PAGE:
We all know someone who thinks they’re smarter than they are. But before you judge, you’d better check you are free from the Dunning Kruger Effect.
The theory of this effect was developed by David Dunning and Justin Kruger of Cornell University. They found that this cognitive bias occurs when people fail to adequately assess their level of competence — or incompetence — at a task and consider themselves to be more competent than they actually are.
The theory is also commonly known as ‘Mount Stupid‘. According to the Urban Dictionary, Mount Stupid is ‘the place where you have enough knowledge of a subject to be vocal about it, without the wisdom to gather the full facts or read around the topic‘.
However, the Dunning Kruger Effect has been thoroughly studied by psychologists and is no armchair theory or pop psychology topic.
What is the Dunning Kruger Effect?
This psychological bias, where a person believes themselves to be smarter and more competent than they actually are, was first identified in Kruger and Dunning’s 1999 study “Unskilled and Unaware of It: How Difficulties in Recognizing One’s Own Incompetence Lead to Inflated Self-Assessments“.
In essence, it shows how people with low ability do not have the necessary critical ability and self-awareness to recognize how low their ability actually is. This leads to them having a superior view of their own competence and knowledge.
In simple words, it is “when people are too stupid to know how stupid they are”.
How did Dunning and Kruger test the hypothesis?
David Dunning and Justin Kruger developed their theory by having participants undergo tests of humor, logic, science and grammar. They found that those who performed best at the tasks consistently underestimated their ability. Conversely, those who performed worst believed that they had in fact done well. They found that in every area they tested, as cognitive ability worsens, so does the ability for the participant to accurately assess their ability.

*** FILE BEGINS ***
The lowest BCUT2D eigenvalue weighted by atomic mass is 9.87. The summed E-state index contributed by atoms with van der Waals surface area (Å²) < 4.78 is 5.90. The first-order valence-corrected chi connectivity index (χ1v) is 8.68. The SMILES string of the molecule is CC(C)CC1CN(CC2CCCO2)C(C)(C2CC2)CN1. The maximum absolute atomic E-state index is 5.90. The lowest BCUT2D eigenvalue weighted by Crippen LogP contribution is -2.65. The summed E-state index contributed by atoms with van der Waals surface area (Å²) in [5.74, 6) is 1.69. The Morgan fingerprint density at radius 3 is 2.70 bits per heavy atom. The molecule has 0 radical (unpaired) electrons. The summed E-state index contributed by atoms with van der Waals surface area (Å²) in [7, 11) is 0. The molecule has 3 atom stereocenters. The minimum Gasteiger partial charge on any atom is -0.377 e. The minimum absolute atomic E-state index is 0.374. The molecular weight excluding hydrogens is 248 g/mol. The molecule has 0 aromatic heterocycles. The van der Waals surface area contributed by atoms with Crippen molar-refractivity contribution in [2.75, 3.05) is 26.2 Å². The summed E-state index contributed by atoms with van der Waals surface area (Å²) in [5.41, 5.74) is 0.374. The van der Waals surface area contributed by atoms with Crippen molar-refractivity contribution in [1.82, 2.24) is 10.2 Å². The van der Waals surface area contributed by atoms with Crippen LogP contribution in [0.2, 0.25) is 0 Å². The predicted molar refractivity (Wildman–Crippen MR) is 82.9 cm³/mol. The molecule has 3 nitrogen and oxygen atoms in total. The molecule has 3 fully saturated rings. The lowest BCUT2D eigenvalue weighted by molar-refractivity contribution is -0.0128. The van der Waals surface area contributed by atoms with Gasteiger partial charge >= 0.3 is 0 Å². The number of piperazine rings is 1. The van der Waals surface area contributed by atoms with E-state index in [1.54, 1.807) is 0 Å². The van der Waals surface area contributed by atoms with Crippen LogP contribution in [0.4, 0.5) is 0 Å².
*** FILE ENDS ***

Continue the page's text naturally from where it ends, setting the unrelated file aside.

In one particular experiment, the pair asked participants if they were familiar with certain technical scientific concepts. The trick was that some terms were completely made up. They found that,
“A fair number claim familiarity with genuine terms like centripetal force and photon. But interestingly, they also claim some familiarity with concepts that are entirely made up, such as the plates of parallax, ultra-lipid, and cholarine”.
What were their findings?
Dunning and Kruger found that the most dangerous situation is when people have some knowledge about a subject rather than when they know nothing about it.
This idea is something that we have been aware of for generations. The phrase “A little knowledge is a dangerous thing“, is widely attributed to Alexander Pope who wrote it in ‘An Essay on Criticism‘, in 1709. As the humorist Josh Billings said “It ain’t what you don’t know that gets you into trouble. It’s what you know for sure that just ain’t so.”
Unfortunately, there is no easy solution to the problem. Dunning pointed out that “for poor performers to recognize their ineptitude would require them to possess the very expertise they lack“.
Interestingly, Dunning and Kruger showed that as you begin to learn more about a subject or become more skilled at a task, you begin to rate your ability less favorably. You become aware of all that you do not know about a subject. This is a completely different cognitive bias known as ‘Imposter Syndrome’.
How the Dunning Kruger effect can be dangerous
While it can be quite funny to see someone make a fool of themselves, the Dunning Kruger effect can actually be dangerous.
For example, doctors have found that elderly people refuse to exercise to relieve pain, even though this is the most effective method of pain treatment. This is because they mistakenly believe that the physical discomfort they feel after exercising is a sign that they have made the condition worse.
In an even more serious example, mothers in India sometimes withhold water from infants suffering from diarrhoea because they believe too much water is what is causing the condition.
In economic situations, the repercussions of the bias are also serious. Studies have suggested that the 2008 meltdown was caused by overconfident financiers and consumers who weren’t as financially literate as they thought they were.
Of course, it is very difficult to know that you don’t know something. For example, if you don’t know the rules of grammar, how can you possibly perceive that you have broken them?
We probably all have areas where we think we understand more than we do, or we think we are more skilled at something than we actually are. But perhaps we should check our facts before we voice our opinions, just in case.
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